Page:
Cuban media is more complicated than it seems


Raphael Betancourt and Consuelo Fernandez

The media in Cuba, one of three remaining Communist countries in the word, is generally portrayed as a monolithic mouthpiece for the Cuban government, which maintains tight control over media coverage of everything from sports to politics.

According to University of Havana professors Rafael Betancourt and Consuelo Martin Fernandez, who visited JSC Oct. 2-3, the reality is somewhat more nuanced.

“I think that to a great degree it is monolithic, to a great degree it is reflecting political purposes rather than news and information, but that’s not the whole picture,” said Betancourt.

While Betancourt says Cuba’s international media coverage tends to be analytical and objective, he acknowledges that the national news is closer to propaganda than reporting information. “It’s hard for us to know what’s going on in Cuba just by reading the official media or watching the television news,” he said.

Betancourt says this lack of information is created by two factors: all of Cuba’s official newspapers are controlled by the Communist party, which exercises varying degrees of censorship, and they are constrained by the number of pages printed.

Granma, one of Cuba’s national newspapers, usually only has eight pages per issue. “But the Granma on the web is not constrained,” Betancourt said. “All of the newspapers — national, provincial and local — have web pages.”

Cuba’s growing internet access has not only expanded official coverage. It has also created a loophole that allows citizens access to actual news, creating — in effect — a parallel, more open media. While Cuban journalists are held to strict boundaries within the official news, nothing stops them from writing blogs, Betancourt noted.

“A journalist may have their own blog and be writing in the blog things that they wouldn’t write in the newspaper and there’s no repercussion, there’s no repression or anything like that on them typically,” he said.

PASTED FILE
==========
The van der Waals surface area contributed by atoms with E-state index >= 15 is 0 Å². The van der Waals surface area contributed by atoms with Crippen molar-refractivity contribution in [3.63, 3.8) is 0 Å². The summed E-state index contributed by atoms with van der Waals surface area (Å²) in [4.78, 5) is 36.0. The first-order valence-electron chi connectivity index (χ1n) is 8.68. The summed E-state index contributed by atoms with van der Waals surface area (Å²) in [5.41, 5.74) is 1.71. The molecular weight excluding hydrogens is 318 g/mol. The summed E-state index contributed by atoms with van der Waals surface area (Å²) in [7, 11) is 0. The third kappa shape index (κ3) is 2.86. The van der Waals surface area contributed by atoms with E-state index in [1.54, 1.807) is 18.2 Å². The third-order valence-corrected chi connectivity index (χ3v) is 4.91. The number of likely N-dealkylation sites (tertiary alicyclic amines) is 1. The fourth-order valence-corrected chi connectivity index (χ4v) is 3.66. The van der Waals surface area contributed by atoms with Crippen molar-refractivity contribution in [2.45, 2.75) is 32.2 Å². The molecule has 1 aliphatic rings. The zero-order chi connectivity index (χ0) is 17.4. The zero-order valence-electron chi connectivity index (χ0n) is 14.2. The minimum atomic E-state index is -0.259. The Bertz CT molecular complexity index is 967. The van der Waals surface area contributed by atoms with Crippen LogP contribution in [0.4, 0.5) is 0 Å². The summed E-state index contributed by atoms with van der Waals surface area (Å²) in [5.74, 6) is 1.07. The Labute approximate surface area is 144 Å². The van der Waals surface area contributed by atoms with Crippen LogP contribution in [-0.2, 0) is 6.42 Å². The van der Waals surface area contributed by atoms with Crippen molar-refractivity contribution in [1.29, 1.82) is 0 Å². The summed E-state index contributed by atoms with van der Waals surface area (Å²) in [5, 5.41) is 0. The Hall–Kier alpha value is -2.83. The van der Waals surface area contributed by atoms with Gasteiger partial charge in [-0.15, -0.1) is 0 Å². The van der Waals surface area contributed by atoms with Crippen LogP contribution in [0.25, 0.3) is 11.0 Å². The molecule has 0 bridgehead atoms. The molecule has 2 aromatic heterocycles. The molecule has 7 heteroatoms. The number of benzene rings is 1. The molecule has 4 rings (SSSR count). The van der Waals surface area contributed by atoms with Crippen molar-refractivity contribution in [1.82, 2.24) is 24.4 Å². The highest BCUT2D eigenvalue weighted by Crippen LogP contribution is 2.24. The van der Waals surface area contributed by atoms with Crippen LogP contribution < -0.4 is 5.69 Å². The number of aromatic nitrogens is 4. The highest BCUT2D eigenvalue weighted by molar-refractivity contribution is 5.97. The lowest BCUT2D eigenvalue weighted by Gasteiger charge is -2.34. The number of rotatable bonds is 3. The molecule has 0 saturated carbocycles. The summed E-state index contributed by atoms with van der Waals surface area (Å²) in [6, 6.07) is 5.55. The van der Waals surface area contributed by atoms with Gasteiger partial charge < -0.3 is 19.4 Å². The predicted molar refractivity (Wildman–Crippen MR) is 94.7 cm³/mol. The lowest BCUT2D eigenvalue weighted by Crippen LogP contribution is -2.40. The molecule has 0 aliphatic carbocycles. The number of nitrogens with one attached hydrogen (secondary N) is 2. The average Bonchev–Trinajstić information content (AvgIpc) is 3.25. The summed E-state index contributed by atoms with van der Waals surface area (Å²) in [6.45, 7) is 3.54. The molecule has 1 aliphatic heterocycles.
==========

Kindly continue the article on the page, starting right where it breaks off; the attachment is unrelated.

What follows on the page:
The blogs send information out to citizens faster than the newspapers do. Fernandez explained that people will witness something happening in the community, but they will see nothing about it in the official news immediately. She used a recent gas shortage as an example. “Maybe three days after [the event] you can read in Granma the analysis of what happened,” she said. “Always after, not when this is happening . . . You need to access the blogs to see what is going on.”

There are other things that the newspapers leave out entirely. For many in Cuba who have limited or no access to the internet, they have invented what they call “El Paquete,” or “The Package.”

“El Paquete is one to three terabytes of entertainment produced weekly, which includes national and foreign TV shows, sports, movies, series and everything,” Betancourt said. “Everything from the worst of U.S. and Mexico television with these soap operas, which are horrible, to the latest films that got the Academy Award.”

Citizens can go to either someone’s house or a technology store and, for $1-3, get that week’s worth of entertainment downloaded onto their hard drives.

El Paquete is a fascinating cultural phenomenon that Betancourt wishes was discussed in the official media, but it isn’t. “It’s really cool, it’s really different,” he said. “The blogs and the academics and everybody’s discussing it, but nothing in the official press. It doesn’t exist in the official press.”

El Paquete is omitted from the official news media because its production isn’t sanctioned by the government. However, that doesn’t mean that every form of media has to be produced under the government’s watch.

Betancourt and Fernandez’s son is a filmmaker currently studying for his Masters in Film Direction. “When he was a sophomore in college he formed, with another friend, an independent production company completely outside of the law, but completely tolerated,” said Betancourt. At one point the company was under contract with Redbull to create “Surfing to Baracoa.” The short film featured a Hawaiian surfer arriving at Havana and then traveling across the country to a beach in Baracoa to surf. Redbull paid the company and aired the clip internationally. “All this is going on without any repression of any sort,” Betancourt said.

The Cuban government is also tolerant of criticism of the Cuba’s National Assembly, but only to a point. Betancourt is on the board of editors for Revista Temas which is a publication to which Fernandez contributes. “We write very serious stuff, but very academically based. It’s not shooting from the hip or anything,” he said.

On the last Thursday of every month, Temas holds a debate open to the community on a specific chosen topic. “We have people from all opinions . . . and people say really heavy stuff there. There’s no censorship whatsoever, and some people are very strong in their criticisms, but they’re not insulting,” Betancourt said.

Betancourt went on to explain that the late-night talk shows in America that mock Donald Trump are an example of something that would never exist in Cuba. “You don’t go against the leadership, you don’t talk badly of Raúl Castro,” he said. “That would be a line you would not cross.”

Cuban journalists who do cross that line within the official media risk termination of their jobs.
For a sense of Cuba’s official media, go to